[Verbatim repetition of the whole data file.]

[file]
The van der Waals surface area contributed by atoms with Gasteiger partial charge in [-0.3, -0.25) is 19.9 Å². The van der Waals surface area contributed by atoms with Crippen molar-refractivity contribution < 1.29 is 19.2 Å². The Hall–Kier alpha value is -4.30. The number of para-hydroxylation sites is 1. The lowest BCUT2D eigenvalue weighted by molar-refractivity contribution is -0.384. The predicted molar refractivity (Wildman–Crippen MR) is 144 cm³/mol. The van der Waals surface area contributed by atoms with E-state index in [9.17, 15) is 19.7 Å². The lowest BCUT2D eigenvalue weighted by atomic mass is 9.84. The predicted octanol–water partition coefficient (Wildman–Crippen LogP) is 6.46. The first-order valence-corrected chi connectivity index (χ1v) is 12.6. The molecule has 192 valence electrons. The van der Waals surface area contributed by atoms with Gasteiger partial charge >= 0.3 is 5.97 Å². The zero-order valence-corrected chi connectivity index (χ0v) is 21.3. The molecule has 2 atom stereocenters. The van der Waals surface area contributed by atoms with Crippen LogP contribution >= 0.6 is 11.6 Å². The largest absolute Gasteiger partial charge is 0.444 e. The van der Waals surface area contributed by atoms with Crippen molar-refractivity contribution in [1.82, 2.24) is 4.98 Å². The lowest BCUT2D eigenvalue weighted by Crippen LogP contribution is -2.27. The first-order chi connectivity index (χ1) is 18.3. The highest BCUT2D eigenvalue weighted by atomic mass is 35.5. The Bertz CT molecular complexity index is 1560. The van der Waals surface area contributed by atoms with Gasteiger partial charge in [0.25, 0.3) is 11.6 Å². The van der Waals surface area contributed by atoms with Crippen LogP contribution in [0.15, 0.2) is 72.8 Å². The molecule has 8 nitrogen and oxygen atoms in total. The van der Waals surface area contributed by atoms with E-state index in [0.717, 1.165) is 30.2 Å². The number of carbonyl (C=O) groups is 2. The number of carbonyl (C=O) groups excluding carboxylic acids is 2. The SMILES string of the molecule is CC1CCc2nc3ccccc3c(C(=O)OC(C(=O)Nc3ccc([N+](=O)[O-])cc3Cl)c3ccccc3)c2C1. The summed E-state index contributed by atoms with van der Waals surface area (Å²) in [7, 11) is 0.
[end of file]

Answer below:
The van der Waals surface area contributed by atoms with Gasteiger partial charge in [-0.3, -0.25) is 19.9 Å². The van der Waals surface area contributed by atoms with Crippen molar-refractivity contribution < 1.29 is 19.2 Å². The Hall–Kier alpha value is -4.30. The number of para-hydroxylation sites is 1. The lowest BCUT2D eigenvalue weighted by molar-refractivity contribution is -0.384. The predicted molar refractivity (Wildman–Crippen MR) is 144 cm³/mol. The van der Waals surface area contributed by atoms with E-state index in [9.17, 15) is 19.7 Å². The lowest BCUT2D eigenvalue weighted by atomic mass is 9.84. The predicted octanol–water partition coefficient (Wildman–Crippen LogP) is 6.46. The first-order valence-corrected chi connectivity index (χ1v) is 12.6. The molecule has 192 valence electrons. The van der Waals surface area contributed by atoms with Gasteiger partial charge >= 0.3 is 5.97 Å². The zero-order valence-corrected chi connectivity index (χ0v) is 21.3. The molecule has 2 atom stereocenters. The van der Waals surface area contributed by atoms with Crippen LogP contribution >= 0.6 is 11.6 Å². The largest absolute Gasteiger partial charge is 0.444 e. The van der Waals surface area contributed by atoms with Crippen molar-refractivity contribution in [1.82, 2.24) is 4.98 Å². The lowest BCUT2D eigenvalue weighted by Crippen LogP contribution is -2.27. The first-order chi connectivity index (χ1) is 18.3. The highest BCUT2D eigenvalue weighted by atomic mass is 35.5. The Bertz CT molecular complexity index is 1560. The van der Waals surface area contributed by atoms with Gasteiger partial charge in [0.25, 0.3) is 11.6 Å². The van der Waals surface area contributed by atoms with Crippen LogP contribution in [0.15, 0.2) is 72.8 Å². The molecule has 8 nitrogen and oxygen atoms in total. The van der Waals surface area contributed by atoms with E-state index in [0.717, 1.165) is 30.2 Å². The number of carbonyl (C=O) groups is 2. The number of carbonyl (C=O) groups excluding carboxylic acids is 2. The SMILES string of the molecule is CC1CCc2nc3ccccc3c(C(=O)OC(C(=O)Nc3ccc([N+](=O)[O-])cc3Cl)c3ccccc3)c2C1. The summed E-state index contributed by atoms with van der Waals surface area (Å²) in [7, 11) is 0.